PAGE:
To safeguard against deploying a vision system that does not meet the requirements of the customer it is a good practice to create a smaller scope vision evaluation project. This evaluation should attempt to overcome all the various field deployment issues as well as ensure the regions of interest on the part can be assessed for quality without the full capital costs of the complete turnkey system. Often times with smaller scope turnkey systems this evaluation is free to the customer and helps reduce the risk to both the integrator and customer. With larger complex systems and an understanding customer this evaluation can even be a paid engineering study to validate success prior to the full deployment of the complete vision system. It is much better to spend 10% to 20% of the complete system cost early on to conclude the system would be not feasible.
Tools Continue to Advance
Today’s tools, both hardware and software, are an ever changing and rapidly growing collection to make even the most difficult of vision inspections plausible. The origin of vision solutions and turnkey systems relied on software systems where DOS and Windows based software had to be custom written using very expensive vision libraries and some very educated and talented software developers. With the proliferation of vision system hardware and software, today solving vision related problems has become much more economically feasible and achievable. There are two base types of vision solutions today: hardware based smart sensors that provide both image acquisition and analysis and software based systems that require a personal computer and a collection of cameras that only provide images to a software application which was written by the integrator.
The use of smart cameras makes economic sense when the camera count to solve the problem is low, as these systems are much more costly than PC systems. The smart camera does have some advantages in that they tend to be industrially hardened with ratings of up to IP67 (dust tight and submersible to one meter), an ability to connect to various programmable logic controllers (PLC) types and perform native IO operations and thus not require a control panel. These smart cameras often require a programming interface application that is used to configure the vision sensor to perform the designed steps required to solve the vision problem. They also do not require the user to be a technical software developer as these applications are usually designed for simple and straight forward implementation of common vision tools. Once the specific vision job is created the file is simply saved into the vision sensors flash memory for execution on the line.
When the camera count exceeds four or the vision tasks are too complex a PC based system can be deployed. With the acceptance of GigE vision cameras and the use of PoE (Power of Ethernet) the camera count controlled by one vision application can exceed 20 units. These cameras are far less expensive but do not have industrial enclosures or smarts. They are simply a provider of an image; the custom application created by the integrator has to handle all the connectivity to the camera as well as PLC communication (usually OPC) and discrete IO. This type of custom solution allows for the greatest in creativity and flexibility in that a full suite of tools can be applied to solving the problem.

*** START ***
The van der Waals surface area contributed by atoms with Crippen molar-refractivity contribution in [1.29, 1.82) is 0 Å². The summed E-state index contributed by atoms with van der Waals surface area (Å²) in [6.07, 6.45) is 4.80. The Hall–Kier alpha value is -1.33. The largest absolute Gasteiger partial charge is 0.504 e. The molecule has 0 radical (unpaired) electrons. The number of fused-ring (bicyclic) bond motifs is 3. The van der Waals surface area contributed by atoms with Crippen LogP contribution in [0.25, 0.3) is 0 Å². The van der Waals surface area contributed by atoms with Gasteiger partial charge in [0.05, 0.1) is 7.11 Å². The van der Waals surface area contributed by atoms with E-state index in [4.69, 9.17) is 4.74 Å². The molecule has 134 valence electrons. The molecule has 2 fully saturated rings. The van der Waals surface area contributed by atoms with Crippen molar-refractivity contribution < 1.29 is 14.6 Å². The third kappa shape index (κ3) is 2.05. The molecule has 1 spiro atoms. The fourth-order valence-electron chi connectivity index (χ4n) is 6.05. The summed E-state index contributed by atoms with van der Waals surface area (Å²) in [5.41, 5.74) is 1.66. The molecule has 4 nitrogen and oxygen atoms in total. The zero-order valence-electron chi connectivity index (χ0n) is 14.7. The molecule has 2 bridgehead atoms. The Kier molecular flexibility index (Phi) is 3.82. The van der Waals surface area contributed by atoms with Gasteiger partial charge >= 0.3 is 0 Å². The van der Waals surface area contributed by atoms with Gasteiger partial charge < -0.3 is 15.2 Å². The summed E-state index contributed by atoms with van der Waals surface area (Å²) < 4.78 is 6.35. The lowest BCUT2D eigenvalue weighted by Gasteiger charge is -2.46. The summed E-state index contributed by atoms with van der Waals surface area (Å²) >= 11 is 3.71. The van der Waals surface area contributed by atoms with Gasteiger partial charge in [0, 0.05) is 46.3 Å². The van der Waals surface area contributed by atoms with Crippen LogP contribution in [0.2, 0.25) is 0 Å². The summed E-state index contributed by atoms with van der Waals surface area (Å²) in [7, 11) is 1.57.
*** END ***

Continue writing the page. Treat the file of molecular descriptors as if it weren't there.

There are many suppliers of vision system algorithms that surpass the power found in the smart cameras of today. This does require that the integrator be more diversified in regards to talent as a vision specialist as well as a software developer would be required to create these multi-camera complex applications. An important consideration when using these Ethernet based cameras is they require a dedicated one Gigabit connection to the computer. To ensure there is no bandwidth limiting issues several multi-port or advanced managed network switches may need to be used to ensure each camera has the pipeline large enough to handle all the possible images at full frame rates.
Today’s turnkey vision systems are a hybrid of talented vision specialists, creative mechanical and electrical designers and software specialists. The market has forced suppliers to also be as imaginative as possible with what they create to ensure the integrator has a toolbox with enough diversity and quantity of tools to meet the ever demanding needs of customers striving to create a higher quality part. The customer also has to be aware of the dynamic and often unpredictable outcome of deploying a vision system. Often times once deployed the true noncompliance of the part in question overwhelms the customer, forcing a complete rethinking of how the part was fabricated and hopefully including a turnkey vision system integrator to help create a process that can be cost effective with limited to no failed parts. V&S
Today’s turnkey vision systems are a hybrid of talented vision specialists, creative mechanical and electrical designers, and software specialists.
Suppliers must be imaginative with what they create to ensure the integrator can meet the needs of a customer striving to create a higher quality part.
The customer also has to be aware of the dynamic and often unpredictable outcome of deploying a vision system.